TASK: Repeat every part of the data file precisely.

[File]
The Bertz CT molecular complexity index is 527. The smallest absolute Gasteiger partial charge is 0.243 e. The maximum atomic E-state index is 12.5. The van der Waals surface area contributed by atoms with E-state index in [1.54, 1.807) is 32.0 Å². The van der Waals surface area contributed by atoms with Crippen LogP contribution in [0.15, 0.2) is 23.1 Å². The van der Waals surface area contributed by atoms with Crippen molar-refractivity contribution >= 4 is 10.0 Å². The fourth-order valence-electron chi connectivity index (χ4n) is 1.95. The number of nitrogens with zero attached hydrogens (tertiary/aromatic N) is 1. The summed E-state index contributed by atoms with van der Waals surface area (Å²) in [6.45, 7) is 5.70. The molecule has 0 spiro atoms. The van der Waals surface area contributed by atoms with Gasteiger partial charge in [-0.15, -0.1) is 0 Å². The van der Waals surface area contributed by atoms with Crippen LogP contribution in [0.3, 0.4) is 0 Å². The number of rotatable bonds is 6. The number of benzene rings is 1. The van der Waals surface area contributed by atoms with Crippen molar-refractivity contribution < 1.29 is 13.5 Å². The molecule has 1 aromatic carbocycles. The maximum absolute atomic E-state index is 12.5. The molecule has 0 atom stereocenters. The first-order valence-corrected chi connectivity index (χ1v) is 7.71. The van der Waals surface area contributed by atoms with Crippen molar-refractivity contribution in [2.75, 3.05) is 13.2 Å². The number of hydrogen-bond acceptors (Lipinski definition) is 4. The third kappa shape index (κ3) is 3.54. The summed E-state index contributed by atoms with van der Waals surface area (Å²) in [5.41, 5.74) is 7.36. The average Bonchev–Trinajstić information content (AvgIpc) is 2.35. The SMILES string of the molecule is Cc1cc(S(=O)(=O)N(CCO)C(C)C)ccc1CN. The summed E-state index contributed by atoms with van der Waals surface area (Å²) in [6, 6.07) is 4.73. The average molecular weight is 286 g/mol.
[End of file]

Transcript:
The Bertz CT molecular complexity index is 527. The smallest absolute Gasteiger partial charge is 0.243 e. The maximum atomic E-state index is 12.5. The van der Waals surface area contributed by atoms with E-state index in [1.54, 1.807) is 32.0 Å². The van der Waals surface area contributed by atoms with Crippen LogP contribution in [0.15, 0.2) is 23.1 Å². The van der Waals surface area contributed by atoms with Crippen molar-refractivity contribution >= 4 is 10.0 Å². The fourth-order valence-electron chi connectivity index (χ4n) is 1.95. The number of nitrogens with zero attached hydrogens (tertiary/aromatic N) is 1. The summed E-state index contributed by atoms with van der Waals surface area (Å²) in [6.45, 7) is 5.70. The molecule has 0 spiro atoms. The van der Waals surface area contributed by atoms with Gasteiger partial charge in [-0.15, -0.1) is 0 Å². The van der Waals surface area contributed by atoms with Crippen LogP contribution in [0.3, 0.4) is 0 Å². The number of rotatable bonds is 6. The number of benzene rings is 1. The van der Waals surface area contributed by atoms with Crippen molar-refractivity contribution < 1.29 is 13.5 Å². The molecule has 1 aromatic carbocycles. The maximum absolute atomic E-state index is 12.5. The molecule has 0 atom stereocenters. The first-order valence-corrected chi connectivity index (χ1v) is 7.71. The van der Waals surface area contributed by atoms with Crippen molar-refractivity contribution in [2.75, 3.05) is 13.2 Å². The number of hydrogen-bond acceptors (Lipinski definition) is 4. The third kappa shape index (κ3) is 3.54. The summed E-state index contributed by atoms with van der Waals surface area (Å²) in [5.41, 5.74) is 7.36. The average Bonchev–Trinajstić information content (AvgIpc) is 2.35. The SMILES string of the molecule is Cc1cc(S(=O)(=O)N(CCO)C(C)C)ccc1CN. The summed E-state index contributed by atoms with van der Waals surface area (Å²) in [6, 6.07) is 4.73. The average molecular weight is 286 g/mol.